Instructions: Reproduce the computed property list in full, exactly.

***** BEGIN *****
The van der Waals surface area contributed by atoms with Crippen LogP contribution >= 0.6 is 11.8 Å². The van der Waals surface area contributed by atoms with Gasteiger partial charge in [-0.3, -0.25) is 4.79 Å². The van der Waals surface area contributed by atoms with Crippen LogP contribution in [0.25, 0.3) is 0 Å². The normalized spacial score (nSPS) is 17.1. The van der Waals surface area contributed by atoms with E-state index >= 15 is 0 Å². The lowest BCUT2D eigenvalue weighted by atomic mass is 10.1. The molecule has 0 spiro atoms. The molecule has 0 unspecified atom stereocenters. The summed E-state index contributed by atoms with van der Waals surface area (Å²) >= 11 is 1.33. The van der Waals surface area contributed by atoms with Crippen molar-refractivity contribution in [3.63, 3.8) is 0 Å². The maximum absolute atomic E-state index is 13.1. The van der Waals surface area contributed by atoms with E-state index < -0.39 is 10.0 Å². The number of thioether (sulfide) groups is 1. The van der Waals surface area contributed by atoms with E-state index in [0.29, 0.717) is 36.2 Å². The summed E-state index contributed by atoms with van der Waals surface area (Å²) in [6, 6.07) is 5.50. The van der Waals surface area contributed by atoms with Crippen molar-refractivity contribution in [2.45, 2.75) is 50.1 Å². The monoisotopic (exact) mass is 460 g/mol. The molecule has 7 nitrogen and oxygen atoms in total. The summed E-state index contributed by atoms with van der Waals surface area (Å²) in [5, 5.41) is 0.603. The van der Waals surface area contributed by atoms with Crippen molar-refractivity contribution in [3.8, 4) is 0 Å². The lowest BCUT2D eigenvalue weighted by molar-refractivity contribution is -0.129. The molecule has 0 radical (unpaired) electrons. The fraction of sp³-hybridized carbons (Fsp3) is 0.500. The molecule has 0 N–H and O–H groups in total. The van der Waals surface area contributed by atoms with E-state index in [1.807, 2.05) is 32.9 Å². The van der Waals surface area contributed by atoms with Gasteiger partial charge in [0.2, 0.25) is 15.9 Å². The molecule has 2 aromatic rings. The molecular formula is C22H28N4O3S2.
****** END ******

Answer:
The van der Waals surface area contributed by atoms with Crippen LogP contribution >= 0.6 is 11.8 Å². The van der Waals surface area contributed by atoms with Gasteiger partial charge in [-0.3, -0.25) is 4.79 Å². The van der Waals surface area contributed by atoms with Crippen LogP contribution in [0.25, 0.3) is 0 Å². The normalized spacial score (nSPS) is 17.1. The van der Waals surface area contributed by atoms with E-state index >= 15 is 0 Å². The lowest BCUT2D eigenvalue weighted by atomic mass is 10.1. The molecule has 0 spiro atoms. The molecule has 0 unspecified atom stereocenters. The summed E-state index contributed by atoms with van der Waals surface area (Å²) >= 11 is 1.33. The van der Waals surface area contributed by atoms with Crippen molar-refractivity contribution in [3.63, 3.8) is 0 Å². The maximum absolute atomic E-state index is 13.1. The van der Waals surface area contributed by atoms with E-state index < -0.39 is 10.0 Å². The number of thioether (sulfide) groups is 1. The van der Waals surface area contributed by atoms with E-state index in [0.29, 0.717) is 36.2 Å². The summed E-state index contributed by atoms with van der Waals surface area (Å²) in [6, 6.07) is 5.50. The van der Waals surface area contributed by atoms with Crippen molar-refractivity contribution in [2.45, 2.75) is 50.1 Å². The monoisotopic (exact) mass is 460 g/mol. The molecule has 7 nitrogen and oxygen atoms in total. The summed E-state index contributed by atoms with van der Waals surface area (Å²) in [5, 5.41) is 0.603. The van der Waals surface area contributed by atoms with Crippen molar-refractivity contribution in [3.8, 4) is 0 Å². The lowest BCUT2D eigenvalue weighted by molar-refractivity contribution is -0.129. The molecule has 0 radical (unpaired) electrons. The fraction of sp³-hybridized carbons (Fsp3) is 0.500. The molecule has 0 N–H and O–H groups in total. The van der Waals surface area contributed by atoms with E-state index in [1.807, 2.05) is 32.9 Å². The van der Waals surface area contributed by atoms with Gasteiger partial charge in [0.2, 0.25) is 15.9 Å². The molecule has 2 aromatic rings. The molecular formula is C22H28N4O3S2.